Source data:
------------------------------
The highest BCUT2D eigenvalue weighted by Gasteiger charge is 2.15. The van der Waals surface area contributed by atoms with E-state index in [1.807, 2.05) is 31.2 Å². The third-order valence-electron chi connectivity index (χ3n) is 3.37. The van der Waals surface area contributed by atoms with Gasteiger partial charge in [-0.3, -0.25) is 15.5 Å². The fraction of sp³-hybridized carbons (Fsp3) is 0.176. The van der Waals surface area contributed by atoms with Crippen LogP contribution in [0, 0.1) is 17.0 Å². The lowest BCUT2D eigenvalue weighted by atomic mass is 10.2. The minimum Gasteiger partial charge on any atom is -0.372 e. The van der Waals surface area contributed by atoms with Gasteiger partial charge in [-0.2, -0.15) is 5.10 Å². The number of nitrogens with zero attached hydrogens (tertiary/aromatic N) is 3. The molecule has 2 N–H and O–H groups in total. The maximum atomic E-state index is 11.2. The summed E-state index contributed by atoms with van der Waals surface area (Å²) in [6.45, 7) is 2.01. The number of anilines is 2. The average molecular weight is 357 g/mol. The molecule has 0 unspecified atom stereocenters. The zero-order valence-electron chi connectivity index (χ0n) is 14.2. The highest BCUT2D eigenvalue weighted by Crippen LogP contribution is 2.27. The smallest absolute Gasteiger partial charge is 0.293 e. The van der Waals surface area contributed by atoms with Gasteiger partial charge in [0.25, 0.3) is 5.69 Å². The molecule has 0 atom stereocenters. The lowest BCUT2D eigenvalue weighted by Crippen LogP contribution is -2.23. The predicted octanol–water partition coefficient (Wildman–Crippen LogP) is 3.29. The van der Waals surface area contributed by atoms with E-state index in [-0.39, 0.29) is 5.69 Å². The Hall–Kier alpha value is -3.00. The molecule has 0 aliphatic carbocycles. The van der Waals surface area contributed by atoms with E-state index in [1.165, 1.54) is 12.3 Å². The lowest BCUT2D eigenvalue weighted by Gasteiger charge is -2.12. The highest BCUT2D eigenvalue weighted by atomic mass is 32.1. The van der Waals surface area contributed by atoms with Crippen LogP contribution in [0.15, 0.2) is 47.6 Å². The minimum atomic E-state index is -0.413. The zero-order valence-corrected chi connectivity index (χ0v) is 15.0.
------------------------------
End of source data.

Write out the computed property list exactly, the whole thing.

The highest BCUT2D eigenvalue weighted by Gasteiger charge is 2.15. The van der Waals surface area contributed by atoms with E-state index in [1.807, 2.05) is 31.2 Å². The third-order valence-electron chi connectivity index (χ3n) is 3.37. The van der Waals surface area contributed by atoms with Gasteiger partial charge in [-0.3, -0.25) is 15.5 Å². The fraction of sp³-hybridized carbons (Fsp3) is 0.176. The van der Waals surface area contributed by atoms with Crippen LogP contribution in [0, 0.1) is 17.0 Å². The lowest BCUT2D eigenvalue weighted by atomic mass is 10.2. The minimum Gasteiger partial charge on any atom is -0.372 e. The van der Waals surface area contributed by atoms with Gasteiger partial charge in [-0.2, -0.15) is 5.10 Å². The number of nitrogens with zero attached hydrogens (tertiary/aromatic N) is 3. The molecule has 2 N–H and O–H groups in total. The maximum atomic E-state index is 11.2. The summed E-state index contributed by atoms with van der Waals surface area (Å²) in [6.45, 7) is 2.01. The number of anilines is 2. The average molecular weight is 357 g/mol. The molecule has 0 unspecified atom stereocenters. The zero-order valence-electron chi connectivity index (χ0n) is 14.2. The highest BCUT2D eigenvalue weighted by Crippen LogP contribution is 2.27. The smallest absolute Gasteiger partial charge is 0.293 e. The van der Waals surface area contributed by atoms with Gasteiger partial charge in [0.25, 0.3) is 5.69 Å². The molecule has 0 atom stereocenters. The lowest BCUT2D eigenvalue weighted by Crippen LogP contribution is -2.23. The predicted octanol–water partition coefficient (Wildman–Crippen LogP) is 3.29. The van der Waals surface area contributed by atoms with E-state index in [-0.39, 0.29) is 5.69 Å². The Hall–Kier alpha value is -3.00. The molecule has 0 aliphatic carbocycles. The van der Waals surface area contributed by atoms with E-state index in [1.165, 1.54) is 12.3 Å². The lowest BCUT2D eigenvalue weighted by Gasteiger charge is -2.12. The highest BCUT2D eigenvalue weighted by atomic mass is 32.1. The van der Waals surface area contributed by atoms with Crippen LogP contribution in [0.15, 0.2) is 47.6 Å². The minimum atomic E-state index is -0.413. The zero-order valence-corrected chi connectivity index (χ0v) is 15.0.